FBR Should Reconsider Decision to Destroy Smuggled Phones

PTA’s Device Identification Registration Blocking System (DIRBS) is already in effect and it ensures that only verified phones work in Pakistan.

DIRBS allows the governing authority to block used and smuggled phones, which cause a loss of millions to the national exchequer every year. However, 59% of Pakistan’s phones are smuggled, according to a Customs report.

What do we do with the millions of smuggled phones?

If you are the FBR, you say they are “useless” and instruct Customs to destroy them.

A few days ago, the FBR asked Customs to compile a list of all confiscated phones and send it to the PTA, which will then evaluate them and decide if they qualify for being whitelisted.

All whitelisted phones will be sold off through an open auction and the remaining will be destroyed.

Here is why destroying those phones is ill-advised.

Phones Can Be Exported to Other Countries

While Pakistan may not have any use for phones which can’t be whitelisted, they can be exported to other countries, which can sell them on the used market, salvage them for parts or recycle them properly. This would generate revenue and is preferable to destroying the phones outright and losing what little value they could provide.

It’s Makes Pakistan’s Waste Problem Worse

Over 1.5 billion smartphones are sold every year and the ones thrown away are shipped to developing countries (like Pakistan) to be resold or dumped in landfills.

The waste generated this way, called electronic waste or e-waste, is the fastest growing waste problem in the world.

Electronics, including smartphones, have substances and chemicals which are a significant environment and health risk.

Pakistan mostly burns, dumps or buries waste in landfills and vacant lots.

Burning e-waste produces harmful chemicals like mercury, chloride, and others, which pollute the environment and pose serious health risks to the people working and living around waste disposal centers.

Dumping or burying e-waste isn’t a good solution either as smartphones and electronics contain harmful chemicals that can leach into the soil and end up in water supplies, leading to life-threatening health problems.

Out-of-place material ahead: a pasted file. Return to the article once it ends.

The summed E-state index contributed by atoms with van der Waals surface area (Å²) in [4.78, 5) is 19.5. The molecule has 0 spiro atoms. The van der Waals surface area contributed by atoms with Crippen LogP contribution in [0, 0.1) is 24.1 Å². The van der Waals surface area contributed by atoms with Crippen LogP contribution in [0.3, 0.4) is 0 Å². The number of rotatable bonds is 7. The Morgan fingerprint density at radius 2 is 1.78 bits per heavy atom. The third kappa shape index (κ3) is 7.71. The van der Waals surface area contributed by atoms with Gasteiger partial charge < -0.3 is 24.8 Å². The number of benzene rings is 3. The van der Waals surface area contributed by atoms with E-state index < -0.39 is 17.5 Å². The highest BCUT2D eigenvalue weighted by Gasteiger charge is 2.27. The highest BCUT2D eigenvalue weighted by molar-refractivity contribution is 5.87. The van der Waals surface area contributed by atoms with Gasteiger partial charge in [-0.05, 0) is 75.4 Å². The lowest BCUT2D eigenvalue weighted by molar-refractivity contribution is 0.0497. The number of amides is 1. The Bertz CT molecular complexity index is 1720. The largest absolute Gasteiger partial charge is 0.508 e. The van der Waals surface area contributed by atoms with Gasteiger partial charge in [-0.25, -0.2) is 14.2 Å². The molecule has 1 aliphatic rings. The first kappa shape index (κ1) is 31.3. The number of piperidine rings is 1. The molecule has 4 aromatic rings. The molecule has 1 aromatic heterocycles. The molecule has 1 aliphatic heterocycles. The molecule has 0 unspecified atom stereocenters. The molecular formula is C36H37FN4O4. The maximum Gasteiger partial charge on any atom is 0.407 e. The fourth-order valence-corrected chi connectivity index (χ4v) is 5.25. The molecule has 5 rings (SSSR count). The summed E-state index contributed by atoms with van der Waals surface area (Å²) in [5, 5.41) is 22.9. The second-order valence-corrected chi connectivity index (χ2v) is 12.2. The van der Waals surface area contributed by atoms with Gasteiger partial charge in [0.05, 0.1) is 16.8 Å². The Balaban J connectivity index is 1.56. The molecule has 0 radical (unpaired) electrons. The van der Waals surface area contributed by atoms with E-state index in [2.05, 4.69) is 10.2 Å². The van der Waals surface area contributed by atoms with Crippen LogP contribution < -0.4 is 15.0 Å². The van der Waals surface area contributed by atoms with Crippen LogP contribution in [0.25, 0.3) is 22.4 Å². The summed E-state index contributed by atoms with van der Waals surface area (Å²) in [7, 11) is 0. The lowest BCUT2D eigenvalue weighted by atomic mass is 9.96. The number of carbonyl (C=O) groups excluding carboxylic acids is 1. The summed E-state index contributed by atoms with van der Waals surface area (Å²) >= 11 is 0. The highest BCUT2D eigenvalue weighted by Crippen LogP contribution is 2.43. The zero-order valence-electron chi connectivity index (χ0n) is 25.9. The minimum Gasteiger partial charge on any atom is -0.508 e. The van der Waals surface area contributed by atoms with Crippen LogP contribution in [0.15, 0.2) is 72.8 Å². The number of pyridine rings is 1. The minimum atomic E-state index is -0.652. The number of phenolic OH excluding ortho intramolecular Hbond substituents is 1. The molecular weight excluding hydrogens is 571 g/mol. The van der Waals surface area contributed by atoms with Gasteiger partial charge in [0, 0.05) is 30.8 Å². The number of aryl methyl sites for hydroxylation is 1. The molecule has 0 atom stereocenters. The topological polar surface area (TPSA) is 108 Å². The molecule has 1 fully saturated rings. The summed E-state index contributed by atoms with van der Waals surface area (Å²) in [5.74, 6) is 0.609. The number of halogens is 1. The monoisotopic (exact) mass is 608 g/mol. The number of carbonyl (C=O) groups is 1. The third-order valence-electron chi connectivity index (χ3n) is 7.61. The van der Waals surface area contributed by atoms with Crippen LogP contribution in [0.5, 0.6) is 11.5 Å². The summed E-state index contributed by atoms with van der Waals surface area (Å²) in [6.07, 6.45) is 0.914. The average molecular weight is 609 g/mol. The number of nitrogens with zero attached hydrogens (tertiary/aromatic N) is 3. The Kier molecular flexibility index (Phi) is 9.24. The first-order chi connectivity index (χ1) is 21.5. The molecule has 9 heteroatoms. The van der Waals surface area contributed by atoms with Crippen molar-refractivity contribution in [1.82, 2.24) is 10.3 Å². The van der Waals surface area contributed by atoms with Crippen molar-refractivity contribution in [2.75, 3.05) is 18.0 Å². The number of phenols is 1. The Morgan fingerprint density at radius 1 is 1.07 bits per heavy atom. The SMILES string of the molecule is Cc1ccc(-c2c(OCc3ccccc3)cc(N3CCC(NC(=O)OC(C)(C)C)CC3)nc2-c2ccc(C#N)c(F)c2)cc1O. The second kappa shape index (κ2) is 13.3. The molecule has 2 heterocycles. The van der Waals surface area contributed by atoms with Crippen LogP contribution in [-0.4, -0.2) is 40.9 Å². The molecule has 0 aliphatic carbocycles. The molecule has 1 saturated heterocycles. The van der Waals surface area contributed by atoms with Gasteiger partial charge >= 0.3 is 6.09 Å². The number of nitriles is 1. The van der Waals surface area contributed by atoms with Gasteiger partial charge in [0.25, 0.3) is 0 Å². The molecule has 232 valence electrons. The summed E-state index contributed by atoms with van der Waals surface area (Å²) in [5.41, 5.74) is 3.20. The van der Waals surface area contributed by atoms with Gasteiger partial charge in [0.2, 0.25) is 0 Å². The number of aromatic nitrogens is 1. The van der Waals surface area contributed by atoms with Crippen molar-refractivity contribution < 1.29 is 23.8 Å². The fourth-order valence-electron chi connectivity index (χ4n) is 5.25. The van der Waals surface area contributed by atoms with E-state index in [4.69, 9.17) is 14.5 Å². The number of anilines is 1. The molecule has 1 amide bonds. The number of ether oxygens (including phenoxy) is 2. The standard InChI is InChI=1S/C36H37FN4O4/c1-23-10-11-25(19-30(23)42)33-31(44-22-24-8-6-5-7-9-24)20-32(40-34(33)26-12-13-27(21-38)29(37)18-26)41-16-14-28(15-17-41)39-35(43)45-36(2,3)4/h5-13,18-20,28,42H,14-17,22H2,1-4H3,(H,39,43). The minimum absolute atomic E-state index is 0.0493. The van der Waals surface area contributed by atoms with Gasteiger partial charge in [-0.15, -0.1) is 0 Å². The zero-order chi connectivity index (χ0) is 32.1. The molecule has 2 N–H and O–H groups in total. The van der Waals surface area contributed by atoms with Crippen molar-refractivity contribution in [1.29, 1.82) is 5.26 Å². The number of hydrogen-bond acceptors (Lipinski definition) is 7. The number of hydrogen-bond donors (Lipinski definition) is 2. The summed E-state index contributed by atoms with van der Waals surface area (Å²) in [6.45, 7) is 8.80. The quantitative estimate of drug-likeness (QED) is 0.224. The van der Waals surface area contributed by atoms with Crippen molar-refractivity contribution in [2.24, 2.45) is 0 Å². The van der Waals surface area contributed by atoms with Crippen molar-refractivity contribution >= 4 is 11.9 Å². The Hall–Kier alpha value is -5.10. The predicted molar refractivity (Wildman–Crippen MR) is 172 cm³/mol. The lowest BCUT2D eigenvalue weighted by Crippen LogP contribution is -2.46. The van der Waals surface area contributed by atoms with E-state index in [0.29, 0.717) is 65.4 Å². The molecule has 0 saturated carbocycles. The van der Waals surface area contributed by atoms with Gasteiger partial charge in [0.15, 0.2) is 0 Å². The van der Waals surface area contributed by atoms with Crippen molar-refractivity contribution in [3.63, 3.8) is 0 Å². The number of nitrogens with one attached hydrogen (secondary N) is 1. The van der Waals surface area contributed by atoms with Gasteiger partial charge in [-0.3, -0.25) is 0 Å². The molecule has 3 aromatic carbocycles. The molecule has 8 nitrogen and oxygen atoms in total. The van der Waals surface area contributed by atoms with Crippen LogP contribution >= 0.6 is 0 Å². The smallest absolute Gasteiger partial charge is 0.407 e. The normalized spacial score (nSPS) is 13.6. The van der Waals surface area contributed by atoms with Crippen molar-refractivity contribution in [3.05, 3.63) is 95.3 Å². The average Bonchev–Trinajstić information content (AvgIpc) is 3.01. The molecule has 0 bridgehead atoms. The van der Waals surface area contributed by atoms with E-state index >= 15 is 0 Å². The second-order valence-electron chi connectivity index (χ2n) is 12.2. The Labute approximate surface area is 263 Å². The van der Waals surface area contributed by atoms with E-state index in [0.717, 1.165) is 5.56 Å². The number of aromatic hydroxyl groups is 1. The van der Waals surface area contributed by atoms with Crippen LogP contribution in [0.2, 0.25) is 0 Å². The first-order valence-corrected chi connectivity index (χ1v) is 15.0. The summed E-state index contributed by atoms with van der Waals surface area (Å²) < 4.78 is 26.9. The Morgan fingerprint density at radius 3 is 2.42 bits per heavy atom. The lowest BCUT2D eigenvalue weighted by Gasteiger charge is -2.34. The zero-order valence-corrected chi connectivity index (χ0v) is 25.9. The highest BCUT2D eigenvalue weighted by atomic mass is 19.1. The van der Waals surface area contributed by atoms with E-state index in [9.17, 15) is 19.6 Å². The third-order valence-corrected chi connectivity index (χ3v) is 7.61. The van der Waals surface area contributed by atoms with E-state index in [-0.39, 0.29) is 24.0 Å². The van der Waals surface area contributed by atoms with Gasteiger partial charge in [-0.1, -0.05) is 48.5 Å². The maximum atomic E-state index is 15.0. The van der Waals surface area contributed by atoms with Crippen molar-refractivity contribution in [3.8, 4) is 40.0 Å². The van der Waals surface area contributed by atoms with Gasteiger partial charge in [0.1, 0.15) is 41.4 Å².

In the absence of proper recycling facilities, destroying smartphones and willfully contributing to the toxic waste problem is a strange decision by government authorities.

Toxic Waste is a Lucrative Problem

While we’re on this point, I want to implore the government to invite private companies to solve the e-waste problem.

A public awareness campaign could be started but it’s going to take time to change customer attitudes towards disposing of electronics. Another lucrative and more immediate solution is to ask companies and businessmen to invest in proper recycling facilities for e-waste. Electronics contain valuable metals and substances like copper, iron, silicon, nickel, and gold, which can be extracted.

Making a policy framework, creating regulations and inviting investment into the waste management sector will generate jobs as well as millions in income for the government and help Pakistan deal with a problem which is only going to get worse with time.

It will also help in reigning in businessmen who are making the problem worse by importing second-hand electronics and disposing of them improperly with no oversight or consequences.

Talal is the Director of Content and Strategy at ProPakistani. Reach out at [email protected]


  • Just gift it to poor people as part of BiSP. Some will keep it.
    Some will sell them.
    Penetration of mobile and mobile broadband will go up either way


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